MICHAEL FASSBENDER IS one of the most bankable Hollywood actors around today. But his role in Shame, directed by his old Hunger partner Steve McQueen and featuring explicit sexual scenes, has earned him credits in a slightly different direction.
At the Golden Globes ceremony earlier this year, George Clooney thanked Fassbender for taking over his responsibility for full frontal nudity in film in general (and Shame in particular) and went on to say he believed Mr Fassbender could play golf with hands behind his back. Ever since, jokes and tributes to Fassbender’s best supporting member have continued around the globe.
At the Irish Film and Television Awards in Dublin, I recently met with Michael Fassbender and was rendered speechless.
Ah, the sounds of silence. There have been a few. I remember a university tutorial on the origins of the Spanish Civil War. I had prepared and researched the topic but had not managed to write a concluding paper. As my patient, and also handsome professor (maybe there is a trend) gently prompted me for the main cities in Spain, all I could think of was the party-fuelled and package-filled Spanish resorts of Magaluf and Torremolinos. Which may not have existed even as hamlets in the 1930s. My professor took pity on me and took the tutorial.
Ah, meeting Mr Fassbender. At the crowded smoking area in the cold outside the function room, where the glamorous gathered to smoke, I found myself at his elbow. He was happily chatting with a circle of people, some of whom were at my table. I paused, I listened, and when no suitable break in conversation could be found, I tugged his sleeve like a child.
He turned and smiled at me, and I said that I just wanted to say hello. He smiled some more and so did I, but my mind was empty of all words, adjectives, capitals, nouns, tenses, commas, and just any punctuation in general.
Instead, I had this overwhelming image of his phallus. It was the metaphorical size of the elephant in the room, pun intended. As words failed me, the image grew and grew in importance and stature. It was palpable between us as my brain grew this impediment to speech. Finally, he asked my name and I stammered it, but then excused myself, blushing.
‘He agreed before legging it in the opposite direction at high speed’
So this is my question. Men, by many accounts, are prone to see women—especially attractive women—by the sum of their body parts. I have read repeatedly and have been told ad nauseum that men see not the face but the rack; not the smile, but the legs. They have an advanced peripheral visual acuity which allows them to view the body parts, without necessarily allowing the eyes to drift too obviously.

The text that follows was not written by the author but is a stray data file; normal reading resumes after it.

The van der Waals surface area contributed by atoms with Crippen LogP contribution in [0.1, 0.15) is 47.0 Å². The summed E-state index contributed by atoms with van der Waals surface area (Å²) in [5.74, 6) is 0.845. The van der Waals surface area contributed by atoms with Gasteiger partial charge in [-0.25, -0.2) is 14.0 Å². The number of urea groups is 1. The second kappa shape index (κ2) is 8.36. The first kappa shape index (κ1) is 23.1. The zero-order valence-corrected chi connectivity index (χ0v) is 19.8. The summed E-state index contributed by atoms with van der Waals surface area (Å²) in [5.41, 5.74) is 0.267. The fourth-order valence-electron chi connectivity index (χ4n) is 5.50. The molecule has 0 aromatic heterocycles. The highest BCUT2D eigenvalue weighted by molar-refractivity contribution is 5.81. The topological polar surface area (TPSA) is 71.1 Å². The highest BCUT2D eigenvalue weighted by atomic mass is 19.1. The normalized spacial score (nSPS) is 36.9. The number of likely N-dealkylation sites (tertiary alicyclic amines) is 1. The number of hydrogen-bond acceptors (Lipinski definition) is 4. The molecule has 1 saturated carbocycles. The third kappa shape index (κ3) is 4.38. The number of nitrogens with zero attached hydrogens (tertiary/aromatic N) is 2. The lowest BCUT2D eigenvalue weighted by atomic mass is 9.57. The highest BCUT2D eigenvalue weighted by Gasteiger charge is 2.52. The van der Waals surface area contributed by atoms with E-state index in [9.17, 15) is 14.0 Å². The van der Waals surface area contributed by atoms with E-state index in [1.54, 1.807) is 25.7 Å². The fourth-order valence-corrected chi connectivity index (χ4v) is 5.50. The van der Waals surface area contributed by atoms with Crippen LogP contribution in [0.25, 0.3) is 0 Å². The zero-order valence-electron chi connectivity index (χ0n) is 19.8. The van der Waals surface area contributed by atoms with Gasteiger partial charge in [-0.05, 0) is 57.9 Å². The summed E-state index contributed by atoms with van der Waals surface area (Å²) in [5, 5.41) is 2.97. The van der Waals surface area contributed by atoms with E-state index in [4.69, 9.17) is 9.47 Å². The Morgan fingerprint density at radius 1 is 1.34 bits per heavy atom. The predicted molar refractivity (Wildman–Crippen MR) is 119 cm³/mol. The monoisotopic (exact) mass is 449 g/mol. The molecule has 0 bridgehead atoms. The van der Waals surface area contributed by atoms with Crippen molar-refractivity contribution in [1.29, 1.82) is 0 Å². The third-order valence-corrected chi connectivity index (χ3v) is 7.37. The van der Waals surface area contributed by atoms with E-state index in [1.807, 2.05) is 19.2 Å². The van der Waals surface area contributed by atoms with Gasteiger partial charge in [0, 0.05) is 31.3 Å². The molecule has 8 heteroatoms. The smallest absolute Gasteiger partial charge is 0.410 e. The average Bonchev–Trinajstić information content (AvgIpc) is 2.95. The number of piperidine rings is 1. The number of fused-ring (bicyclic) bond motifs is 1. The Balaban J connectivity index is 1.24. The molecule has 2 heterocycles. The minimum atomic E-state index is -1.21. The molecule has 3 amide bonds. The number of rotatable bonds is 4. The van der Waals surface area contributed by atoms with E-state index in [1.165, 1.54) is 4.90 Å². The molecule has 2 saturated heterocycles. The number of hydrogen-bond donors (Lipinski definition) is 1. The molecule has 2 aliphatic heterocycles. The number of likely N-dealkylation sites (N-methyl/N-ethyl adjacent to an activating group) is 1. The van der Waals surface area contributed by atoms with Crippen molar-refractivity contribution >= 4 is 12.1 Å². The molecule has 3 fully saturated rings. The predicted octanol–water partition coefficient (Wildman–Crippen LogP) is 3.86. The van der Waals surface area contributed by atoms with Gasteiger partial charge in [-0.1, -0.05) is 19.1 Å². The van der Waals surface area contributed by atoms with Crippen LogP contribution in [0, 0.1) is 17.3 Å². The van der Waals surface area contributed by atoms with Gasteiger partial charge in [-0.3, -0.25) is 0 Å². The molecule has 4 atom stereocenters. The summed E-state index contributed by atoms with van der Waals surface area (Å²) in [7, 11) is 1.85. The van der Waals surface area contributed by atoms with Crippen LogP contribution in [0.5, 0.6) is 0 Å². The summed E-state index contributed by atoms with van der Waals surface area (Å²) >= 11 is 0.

With such sensitivity, how on earth do men make sensible conversation when presented with a beautiful woman? Or have I answered my own question, thinking about the generations of tongue-tied would-be suitors in this world?
Girding my metaphorical loins to counter Mr Fassbender’s imagined ones, I returned to the scene of my speechlessness and requested a photograph. He kindly obliged. I was still incapable of coherent, elegant or intelligent conversation, so I finished off by asking Mr Fassbender if he would launch my book. Maybe I wanted to prolong the conversation, maybe I wanted to let him know there lurked a brain behind my inane grinning, and definitely I wanted some legitimate way of contacting him again so I could ask him to play the lead in the film version. He agreed before legging it in the opposite direction at high speed. He must have known the silent ones are the most deadly, taking his rapid leave before my motor skills returned and I could summon up new and more fanciful requests. A dance, a date, or marriage perhaps?
So having been in the place of awe where my entire being had been focused on the unmentioned phallus of Mr Fassbender, I must reluctantly applaud you men. Genetically predisposed to dissecting women into genital titillation, I wonder how you can function at all in the presence of a beautiful woman.
If I had stayed any longer, I fear that the old Beverly Brothers’ line would have made an appearance. “If I said you have a beautiful body, Mr Fassbender, would you hold it against me?”
However, having since regained my capacity for words (as you’ve just read), I now just wait for Mr. Fassbender’s availability to launch my novel. Maybe the next time we might even have a conversation.
That fateful encounter (Photo: Jillian Godsil)
Jillian Godsil is a writer living south of Dublin. She runs a public relations business, is a freelance journalist and is writing four books this year. She lives with her two teenage girls, dog, cat and four horses in a tiny village. For more, see jilliangodsil.com.
A version of this post originally appeared on the Good Men Project.